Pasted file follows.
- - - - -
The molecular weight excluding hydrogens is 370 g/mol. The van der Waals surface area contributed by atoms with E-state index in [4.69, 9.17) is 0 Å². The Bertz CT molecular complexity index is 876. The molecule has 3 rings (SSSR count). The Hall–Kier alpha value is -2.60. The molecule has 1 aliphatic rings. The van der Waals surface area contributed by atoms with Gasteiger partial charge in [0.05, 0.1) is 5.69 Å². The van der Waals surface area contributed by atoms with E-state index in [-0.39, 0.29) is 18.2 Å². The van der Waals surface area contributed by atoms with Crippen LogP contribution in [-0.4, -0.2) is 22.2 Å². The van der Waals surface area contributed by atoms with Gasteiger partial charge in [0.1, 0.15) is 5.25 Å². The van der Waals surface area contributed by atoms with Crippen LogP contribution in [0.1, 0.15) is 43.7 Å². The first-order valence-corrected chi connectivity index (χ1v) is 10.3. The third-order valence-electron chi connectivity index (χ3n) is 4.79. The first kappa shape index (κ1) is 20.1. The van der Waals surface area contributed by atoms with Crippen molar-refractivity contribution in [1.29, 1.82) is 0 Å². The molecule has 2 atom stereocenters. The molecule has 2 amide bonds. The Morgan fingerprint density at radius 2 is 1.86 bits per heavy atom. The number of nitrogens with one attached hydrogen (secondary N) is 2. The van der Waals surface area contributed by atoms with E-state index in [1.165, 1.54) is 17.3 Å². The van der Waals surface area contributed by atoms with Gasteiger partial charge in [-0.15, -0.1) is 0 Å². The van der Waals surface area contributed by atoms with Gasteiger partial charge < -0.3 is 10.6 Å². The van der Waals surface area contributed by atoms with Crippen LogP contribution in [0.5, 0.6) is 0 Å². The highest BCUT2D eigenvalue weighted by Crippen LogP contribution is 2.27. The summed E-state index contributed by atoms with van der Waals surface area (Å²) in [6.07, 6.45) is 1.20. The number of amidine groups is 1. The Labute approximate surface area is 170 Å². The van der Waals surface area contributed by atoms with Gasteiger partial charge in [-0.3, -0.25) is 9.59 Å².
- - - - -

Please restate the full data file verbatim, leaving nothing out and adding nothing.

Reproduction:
The molecular weight excluding hydrogens is 370 g/mol. The van der Waals surface area contributed by atoms with E-state index in [4.69, 9.17) is 0 Å². The Bertz CT molecular complexity index is 876. The molecule has 3 rings (SSSR count). The Hall–Kier alpha value is -2.60. The molecule has 1 aliphatic rings. The van der Waals surface area contributed by atoms with Gasteiger partial charge in [0.05, 0.1) is 5.69 Å². The van der Waals surface area contributed by atoms with E-state index in [-0.39, 0.29) is 18.2 Å². The van der Waals surface area contributed by atoms with Crippen LogP contribution in [-0.4, -0.2) is 22.2 Å². The van der Waals surface area contributed by atoms with Gasteiger partial charge in [0.1, 0.15) is 5.25 Å². The van der Waals surface area contributed by atoms with Crippen LogP contribution in [0.1, 0.15) is 43.7 Å². The first-order valence-corrected chi connectivity index (χ1v) is 10.3. The third-order valence-electron chi connectivity index (χ3n) is 4.79. The first kappa shape index (κ1) is 20.1. The van der Waals surface area contributed by atoms with Crippen molar-refractivity contribution in [1.29, 1.82) is 0 Å². The molecule has 2 atom stereocenters. The molecule has 2 amide bonds. The Morgan fingerprint density at radius 2 is 1.86 bits per heavy atom. The number of nitrogens with one attached hydrogen (secondary N) is 2. The van der Waals surface area contributed by atoms with E-state index in [1.165, 1.54) is 17.3 Å². The van der Waals surface area contributed by atoms with Gasteiger partial charge in [-0.15, -0.1) is 0 Å². The van der Waals surface area contributed by atoms with Gasteiger partial charge < -0.3 is 10.6 Å². The van der Waals surface area contributed by atoms with Crippen LogP contribution in [0.5, 0.6) is 0 Å². The highest BCUT2D eigenvalue weighted by Crippen LogP contribution is 2.27. The summed E-state index contributed by atoms with van der Waals surface area (Å²) in [6.07, 6.45) is 1.20. The number of amidine groups is 1. The Labute approximate surface area is 170 Å². The van der Waals surface area contributed by atoms with Gasteiger partial charge in [-0.3, -0.25) is 9.59 Å².